New firefly species discovered by California college student – KMPH FOX 26

The firefly was found in May by Joshua Oliva, an undergraduate student at the University of California-Riverside who was collecting insects in the Santa Monica Mountains for an entomology class.

Yanega said that the student was not 100% sure what he had discovered was a firefly and he brought it in for confirmation. Yangea told him he had just discovered something “entirely new to science”.

One thing that I have noticed since making the move from the midwest to the desert southwest is the lack of insects here compared to back east. While that is generally a good thing, there are some insects that you expect to see certain times of the year and grow to like.

There are some 2,000 species of the bug in the world, but the ones in Southern California don’t shine as bright as their East Coast cousins.

The fireflies are actually nocturnal beetles that feed on snails. The habitat where the firefly was found may require protection, until more information can be learned about it.

The new species was discovered in Southern California. “People are surprised that there can be new species literally right under their nose”.

This particular case, Yanega said, is also unusual in that it is rare for someone to be in a position to recognize a specimen as belonging to a new species so soon after it is first collected. “This is why it is essential for scientists to collect and keep insect specimens”.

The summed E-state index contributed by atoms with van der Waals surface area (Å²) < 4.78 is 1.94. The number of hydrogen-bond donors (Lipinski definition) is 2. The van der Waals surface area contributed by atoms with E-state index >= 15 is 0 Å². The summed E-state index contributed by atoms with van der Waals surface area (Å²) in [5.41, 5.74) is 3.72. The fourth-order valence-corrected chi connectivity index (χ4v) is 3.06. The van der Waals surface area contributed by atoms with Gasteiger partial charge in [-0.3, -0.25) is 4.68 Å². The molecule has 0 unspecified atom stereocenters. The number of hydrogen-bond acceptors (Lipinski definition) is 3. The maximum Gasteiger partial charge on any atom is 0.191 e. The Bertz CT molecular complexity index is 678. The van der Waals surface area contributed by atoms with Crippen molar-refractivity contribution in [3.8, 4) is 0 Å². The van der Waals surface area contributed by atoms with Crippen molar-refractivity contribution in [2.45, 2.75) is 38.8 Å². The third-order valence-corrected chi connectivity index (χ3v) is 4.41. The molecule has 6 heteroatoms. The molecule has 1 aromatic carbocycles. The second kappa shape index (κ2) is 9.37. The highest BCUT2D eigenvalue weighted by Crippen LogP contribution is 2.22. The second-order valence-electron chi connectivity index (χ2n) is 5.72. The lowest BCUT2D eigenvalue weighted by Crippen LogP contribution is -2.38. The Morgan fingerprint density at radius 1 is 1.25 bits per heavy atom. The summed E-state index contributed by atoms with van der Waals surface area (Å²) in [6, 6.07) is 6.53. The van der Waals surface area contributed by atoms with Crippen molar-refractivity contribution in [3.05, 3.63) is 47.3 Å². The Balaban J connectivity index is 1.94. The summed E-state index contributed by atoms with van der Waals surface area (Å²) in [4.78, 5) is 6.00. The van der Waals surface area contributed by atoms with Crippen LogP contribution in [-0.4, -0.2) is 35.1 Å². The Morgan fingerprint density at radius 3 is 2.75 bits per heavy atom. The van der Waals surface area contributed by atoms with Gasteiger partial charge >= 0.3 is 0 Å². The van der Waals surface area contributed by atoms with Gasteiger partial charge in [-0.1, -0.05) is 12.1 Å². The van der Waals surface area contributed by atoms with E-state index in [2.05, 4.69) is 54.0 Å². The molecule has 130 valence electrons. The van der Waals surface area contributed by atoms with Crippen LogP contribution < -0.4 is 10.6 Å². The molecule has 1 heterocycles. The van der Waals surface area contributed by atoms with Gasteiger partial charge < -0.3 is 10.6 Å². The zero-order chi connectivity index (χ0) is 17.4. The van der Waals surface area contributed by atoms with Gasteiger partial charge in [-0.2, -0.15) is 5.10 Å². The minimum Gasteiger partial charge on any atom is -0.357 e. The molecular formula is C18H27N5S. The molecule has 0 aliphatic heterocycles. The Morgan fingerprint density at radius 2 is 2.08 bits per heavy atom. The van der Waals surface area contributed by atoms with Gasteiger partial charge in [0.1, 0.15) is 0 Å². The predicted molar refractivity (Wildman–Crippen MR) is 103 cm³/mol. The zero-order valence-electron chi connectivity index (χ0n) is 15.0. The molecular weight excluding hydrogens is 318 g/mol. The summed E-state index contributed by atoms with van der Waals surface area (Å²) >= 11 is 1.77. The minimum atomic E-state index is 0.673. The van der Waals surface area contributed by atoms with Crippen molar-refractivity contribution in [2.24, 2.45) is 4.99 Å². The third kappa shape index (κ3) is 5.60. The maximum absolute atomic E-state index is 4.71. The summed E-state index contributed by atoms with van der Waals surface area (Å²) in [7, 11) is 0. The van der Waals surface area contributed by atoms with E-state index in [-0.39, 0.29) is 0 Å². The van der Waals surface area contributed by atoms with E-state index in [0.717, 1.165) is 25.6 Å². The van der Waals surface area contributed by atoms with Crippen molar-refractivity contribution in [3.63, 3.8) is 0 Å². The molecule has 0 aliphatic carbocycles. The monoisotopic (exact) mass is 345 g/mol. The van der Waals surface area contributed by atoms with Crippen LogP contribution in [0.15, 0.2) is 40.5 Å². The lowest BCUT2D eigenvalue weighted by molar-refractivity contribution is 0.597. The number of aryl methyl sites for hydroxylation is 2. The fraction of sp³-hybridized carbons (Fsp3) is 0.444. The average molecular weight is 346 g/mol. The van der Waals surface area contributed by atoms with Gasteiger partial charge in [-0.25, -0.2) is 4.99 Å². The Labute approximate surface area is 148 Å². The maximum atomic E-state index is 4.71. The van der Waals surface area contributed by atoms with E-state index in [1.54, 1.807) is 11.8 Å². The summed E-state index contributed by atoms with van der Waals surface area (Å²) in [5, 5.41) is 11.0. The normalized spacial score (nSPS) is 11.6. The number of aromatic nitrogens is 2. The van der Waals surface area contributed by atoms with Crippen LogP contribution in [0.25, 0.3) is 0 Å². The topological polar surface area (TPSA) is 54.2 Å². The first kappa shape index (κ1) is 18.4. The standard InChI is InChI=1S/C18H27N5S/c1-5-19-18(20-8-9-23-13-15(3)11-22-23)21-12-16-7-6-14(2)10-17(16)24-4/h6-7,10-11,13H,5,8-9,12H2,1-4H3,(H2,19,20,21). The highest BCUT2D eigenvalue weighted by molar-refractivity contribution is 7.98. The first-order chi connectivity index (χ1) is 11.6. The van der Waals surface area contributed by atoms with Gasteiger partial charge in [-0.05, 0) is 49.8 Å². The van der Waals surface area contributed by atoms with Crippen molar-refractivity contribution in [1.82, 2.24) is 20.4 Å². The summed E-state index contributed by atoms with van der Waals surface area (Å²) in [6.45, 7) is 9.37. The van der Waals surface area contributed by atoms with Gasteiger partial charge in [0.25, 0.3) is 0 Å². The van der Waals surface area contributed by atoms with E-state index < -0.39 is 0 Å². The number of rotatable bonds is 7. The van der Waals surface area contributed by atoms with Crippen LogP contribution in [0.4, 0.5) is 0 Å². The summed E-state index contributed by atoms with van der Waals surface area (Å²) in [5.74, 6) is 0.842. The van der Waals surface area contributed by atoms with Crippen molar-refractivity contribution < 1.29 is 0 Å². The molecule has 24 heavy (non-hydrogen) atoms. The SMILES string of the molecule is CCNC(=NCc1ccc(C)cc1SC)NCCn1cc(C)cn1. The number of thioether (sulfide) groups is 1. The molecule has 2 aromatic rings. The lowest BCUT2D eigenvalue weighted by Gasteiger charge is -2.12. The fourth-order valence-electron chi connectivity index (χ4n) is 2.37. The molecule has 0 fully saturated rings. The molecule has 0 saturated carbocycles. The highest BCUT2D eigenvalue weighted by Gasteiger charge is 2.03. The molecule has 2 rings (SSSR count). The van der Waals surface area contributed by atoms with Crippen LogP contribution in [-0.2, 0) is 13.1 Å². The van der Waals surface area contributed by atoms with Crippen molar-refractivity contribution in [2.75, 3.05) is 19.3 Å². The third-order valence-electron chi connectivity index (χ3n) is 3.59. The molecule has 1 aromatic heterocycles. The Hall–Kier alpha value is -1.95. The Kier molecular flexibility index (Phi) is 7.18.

That assessment was confirmed by experts at the University of Florida.

According to the researchers, a few dozen new species are discovered every year, internationally and locally. “It’s uncertain how long it might take to do it properly”.

Though Oliva won’t get to name the new species – that honor goes to the scientist who describes the species in the scientific literature – he is nonetheless excited.

Usually, new species sit in collections for many years before an specialist comes to acknowledge that the insects belong to an unknown species. But a month before his graduation, something unbelievable happened to him. He says that he has been absolutely fascinated by insects ever since he was a small boy.

Catching fireflies on a warm summer night is not uncommon for many kids across the United States. He attended high school in Northridge, Calif. He joined UCR in 2009.

“My discovery shows me that the field of entomology has a lot of opportunities for hardworking students”, he said. Its body is mostly black, but its head is guarded by armor marked with an orange halo-like pattern.

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